[¶3.] Our standard of review of the propriety of summary judgments is well established. England v. Simmons, 728 P.2d 1137, 1141 (Wyo. 1986). The initial burden is on the moving party to show that no genuine issue of material fact exists. Stundon v. Sterling, 736 P.2d 317, 318 (Wyo. 1987). If movant makes that showing, the burden shifts to the nonmoving party to come forward with specific facts to demonstrate the existence of a genuine issue of material fact. Id; W.R.C.P. 56. In determining the propriety of any summary judgment, this court will examine the record in the light most favorable to the nonmoving party, granting him all favorable inferences which can properly be drawn from the evidence. Wessel v. Mapco, Inc., 752 P.2d 1363, 1367 (Wyo. 1988). "Conclusory affidavits are insufficient and specific facts must be shown." Davenport v. Epperly, 744 P.2d 1110, 1112 (Wyo. 1987).
[¶4.] To recover against appellees and avoid the exclusive remedy provision of the Wyoming Worker's Compensation Act, Case must demonstrate that appellees were "culpably negligent" co-employees. W.S. 27-12-103(a) (1977);1 Poulos v. HPC Inc., 765 P.2d 364 (Wyo. 1988). This court has defined culpable negligence as "willful and serious misconduct." Stundon, 736 P.2d at 318 (citing Barnette v. Doyle, 622 P.2d 1349, 1362 (Wyo. 1981)). We defined the term "willful" in this context as "`such as is done purposely, with knowledge - or misconduct of such a character as to evince a reckless disregard of consequences.'" Bryant v. Hornbuckle, 728 P.2d 1132, 1136 (Wyo. 1986) (quoting Hamilton v. Swigart Coal Mine, 59 Wyo. 485, 143 P.2d 203, 206, 149 A.L.R. 998 (1943)).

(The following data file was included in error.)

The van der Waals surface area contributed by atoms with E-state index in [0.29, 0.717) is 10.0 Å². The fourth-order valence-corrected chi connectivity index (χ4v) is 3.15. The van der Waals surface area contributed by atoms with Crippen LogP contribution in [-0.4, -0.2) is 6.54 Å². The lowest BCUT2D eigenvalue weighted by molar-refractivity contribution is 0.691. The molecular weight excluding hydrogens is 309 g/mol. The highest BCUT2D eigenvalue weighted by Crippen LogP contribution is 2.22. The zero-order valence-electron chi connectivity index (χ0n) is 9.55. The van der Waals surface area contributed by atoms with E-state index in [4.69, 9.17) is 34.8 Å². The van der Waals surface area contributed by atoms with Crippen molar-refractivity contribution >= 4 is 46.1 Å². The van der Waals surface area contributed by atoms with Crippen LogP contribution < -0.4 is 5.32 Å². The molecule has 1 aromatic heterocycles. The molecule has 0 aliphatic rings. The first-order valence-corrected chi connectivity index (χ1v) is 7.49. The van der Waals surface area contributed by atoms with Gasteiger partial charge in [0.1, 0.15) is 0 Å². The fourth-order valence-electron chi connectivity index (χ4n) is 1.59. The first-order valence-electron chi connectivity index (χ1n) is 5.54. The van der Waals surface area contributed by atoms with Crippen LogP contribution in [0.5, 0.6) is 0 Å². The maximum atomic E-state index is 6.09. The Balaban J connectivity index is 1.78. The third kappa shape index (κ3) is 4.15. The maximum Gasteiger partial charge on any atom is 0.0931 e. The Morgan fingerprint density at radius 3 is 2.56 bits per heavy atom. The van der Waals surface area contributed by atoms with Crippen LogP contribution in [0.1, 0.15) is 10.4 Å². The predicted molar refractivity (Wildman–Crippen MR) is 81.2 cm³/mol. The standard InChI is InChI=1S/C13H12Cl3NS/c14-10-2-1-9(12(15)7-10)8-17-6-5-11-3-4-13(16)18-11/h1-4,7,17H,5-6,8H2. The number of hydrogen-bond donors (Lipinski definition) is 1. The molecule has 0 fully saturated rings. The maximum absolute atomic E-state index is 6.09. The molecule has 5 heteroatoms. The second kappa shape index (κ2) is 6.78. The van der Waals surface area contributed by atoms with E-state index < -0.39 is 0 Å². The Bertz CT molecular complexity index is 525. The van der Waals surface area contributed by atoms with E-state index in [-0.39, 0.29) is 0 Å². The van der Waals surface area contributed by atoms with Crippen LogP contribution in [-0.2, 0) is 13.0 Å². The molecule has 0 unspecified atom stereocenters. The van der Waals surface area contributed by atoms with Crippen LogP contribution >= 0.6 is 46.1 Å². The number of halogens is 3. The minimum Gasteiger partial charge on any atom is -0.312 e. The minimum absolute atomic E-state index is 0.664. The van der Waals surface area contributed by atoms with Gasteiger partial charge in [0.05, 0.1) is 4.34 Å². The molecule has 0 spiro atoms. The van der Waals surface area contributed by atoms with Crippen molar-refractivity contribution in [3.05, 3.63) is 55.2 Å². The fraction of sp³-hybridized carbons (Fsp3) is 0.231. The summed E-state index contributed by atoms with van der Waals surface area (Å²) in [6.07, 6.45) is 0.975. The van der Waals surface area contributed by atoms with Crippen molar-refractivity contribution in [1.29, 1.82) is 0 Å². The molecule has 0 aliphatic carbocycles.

[¶5.] The aggravating factor that distinguishes willful misconduct from ordinary negligence is the actor's state of mind. "In order to prove that an actor has engaged in willful misconduct, one must demonstrate that he acted with a state of mind that approaches intent to do harm." Bryant, 728 P.2d at 1136. Because the actor's state of mind may be difficult to prove, courts allow a party to establish the existence of willful misconduct by "demonstrating that an actor has intentionally committed an act of unreasonable character in disregard of a known or obvious risk that is so great as to make it highly probable that harm will follow." Id. at 1136. As we said in Danculovich v. Brown, 593 P.2d 187, 191, 193 (Wyo. 1979):
Willful and wanton misconduct is that which tends to take on the aspect of highly unreasonable conduct, or an extreme departure from ordinary care, in a situation where a high degree of danger is apparent. It is not with the intent to cause injury or damage, but it must be more than mere mistake resulting from inexperience, excitement or confusion, and more than mere thoughtlessness or inadventure, or simple inattention.
* * * * * *
The intent in willful and wanton misconduct is not an intent to cause the injury, but is an intent to do an act, or an intent not to do an act, in reckless disregard of the consequences, and under such circumstances and conditions that a reasonable man would know, or have reason to know, that such conduct would, in a high degree of probability, result in substantial harm to another. Mitchell v. Walters, [55 Wyo. 317, 100 P.2d 102 (1940)].